William Jackson Harper, who appears late on in Barry Jenkins’ recently released televisual masterpiece The Underground Railroad, on how it helped him to understand his ancestors, getting ripped for The Good Place and his potential superhero future
How do you promote a show like The Underground Railroad in 2021? How do you convince viewers to watch a ten-hour-long drama – artful and beautifully told as it may be – that forces them to re-examine historical atrocities wrought upon black lives in the United States during a time when that trauma has been dredged to the forefront of modern politics?
It’s a question that filmmaker Barry Jenkins – best known for 2017’s instantly classic, Oscar-winning Moonlight – and the cast members of the show have had to weigh up in recent months. For William Jackson Harper, who plays a free man who helps his enslaved compatriots escape the clutches of their white masters in the series, it’s simple: you don’t.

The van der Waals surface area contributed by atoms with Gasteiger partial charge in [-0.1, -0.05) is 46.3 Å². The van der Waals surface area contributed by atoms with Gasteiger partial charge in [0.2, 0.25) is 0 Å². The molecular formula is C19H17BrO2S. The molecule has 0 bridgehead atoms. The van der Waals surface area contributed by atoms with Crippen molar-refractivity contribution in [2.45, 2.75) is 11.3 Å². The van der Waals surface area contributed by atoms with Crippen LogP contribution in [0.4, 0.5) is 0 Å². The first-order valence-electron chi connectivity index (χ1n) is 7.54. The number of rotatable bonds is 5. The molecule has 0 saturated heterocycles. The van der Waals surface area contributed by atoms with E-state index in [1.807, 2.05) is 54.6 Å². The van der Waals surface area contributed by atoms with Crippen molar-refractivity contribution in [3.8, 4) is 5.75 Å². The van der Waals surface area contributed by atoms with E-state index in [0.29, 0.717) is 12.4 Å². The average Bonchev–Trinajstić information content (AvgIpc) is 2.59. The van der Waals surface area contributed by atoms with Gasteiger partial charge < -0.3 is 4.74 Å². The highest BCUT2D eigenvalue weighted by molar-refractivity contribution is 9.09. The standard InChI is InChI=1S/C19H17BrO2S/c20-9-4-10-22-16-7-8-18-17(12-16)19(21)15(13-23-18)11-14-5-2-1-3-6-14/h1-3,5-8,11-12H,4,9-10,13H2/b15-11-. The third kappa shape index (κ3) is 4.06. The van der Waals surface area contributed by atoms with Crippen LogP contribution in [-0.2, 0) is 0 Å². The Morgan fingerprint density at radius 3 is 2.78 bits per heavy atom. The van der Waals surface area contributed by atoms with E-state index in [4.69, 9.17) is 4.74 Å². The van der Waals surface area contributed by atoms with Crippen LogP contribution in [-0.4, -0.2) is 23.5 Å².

“There is a lot of trauma, and that is a discussion that there’s room for tons of opinions on, and anyone who says, ‘I don’t want to see this and I don’t think we need to do this again…’ I think that those feelings are totally valid,” he tells GQ during a Zoom call. “You don’t have to watch this. If it’s too much, it’s too much.”
What he can do, however, is explain the value that he saw in the telling of such a difficult story (and difficult it truly is: in the first episode a black man is publicly lynched and burned alive and further episodes feature similarly horrific scenes).